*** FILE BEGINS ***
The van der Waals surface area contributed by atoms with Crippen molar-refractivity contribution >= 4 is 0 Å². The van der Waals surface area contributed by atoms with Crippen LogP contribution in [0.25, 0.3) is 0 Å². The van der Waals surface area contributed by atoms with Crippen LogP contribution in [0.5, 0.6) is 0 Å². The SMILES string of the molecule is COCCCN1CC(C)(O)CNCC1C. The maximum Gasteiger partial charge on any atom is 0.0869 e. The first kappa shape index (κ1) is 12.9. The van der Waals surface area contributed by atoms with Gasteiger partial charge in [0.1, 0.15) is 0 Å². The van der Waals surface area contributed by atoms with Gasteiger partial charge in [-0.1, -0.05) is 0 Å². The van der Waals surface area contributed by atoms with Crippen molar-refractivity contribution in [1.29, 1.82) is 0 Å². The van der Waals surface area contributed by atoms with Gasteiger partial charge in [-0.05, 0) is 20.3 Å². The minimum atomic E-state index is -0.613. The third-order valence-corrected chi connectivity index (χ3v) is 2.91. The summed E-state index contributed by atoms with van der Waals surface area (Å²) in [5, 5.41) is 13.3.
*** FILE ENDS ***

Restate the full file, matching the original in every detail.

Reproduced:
The van der Waals surface area contributed by atoms with Crippen molar-refractivity contribution >= 4 is 0 Å². The van der Waals surface area contributed by atoms with Crippen LogP contribution in [0.25, 0.3) is 0 Å². The van der Waals surface area contributed by atoms with Crippen LogP contribution in [0.5, 0.6) is 0 Å². The SMILES string of the molecule is COCCCN1CC(C)(O)CNCC1C. The maximum Gasteiger partial charge on any atom is 0.0869 e. The first kappa shape index (κ1) is 12.9. The van der Waals surface area contributed by atoms with Gasteiger partial charge in [0.1, 0.15) is 0 Å². The van der Waals surface area contributed by atoms with Gasteiger partial charge in [-0.1, -0.05) is 0 Å². The van der Waals surface area contributed by atoms with Crippen molar-refractivity contribution in [1.29, 1.82) is 0 Å². The van der Waals surface area contributed by atoms with Gasteiger partial charge in [-0.05, 0) is 20.3 Å². The minimum atomic E-state index is -0.613. The third-order valence-corrected chi connectivity index (χ3v) is 2.91. The summed E-state index contributed by atoms with van der Waals surface area (Å²) in [5, 5.41) is 13.3.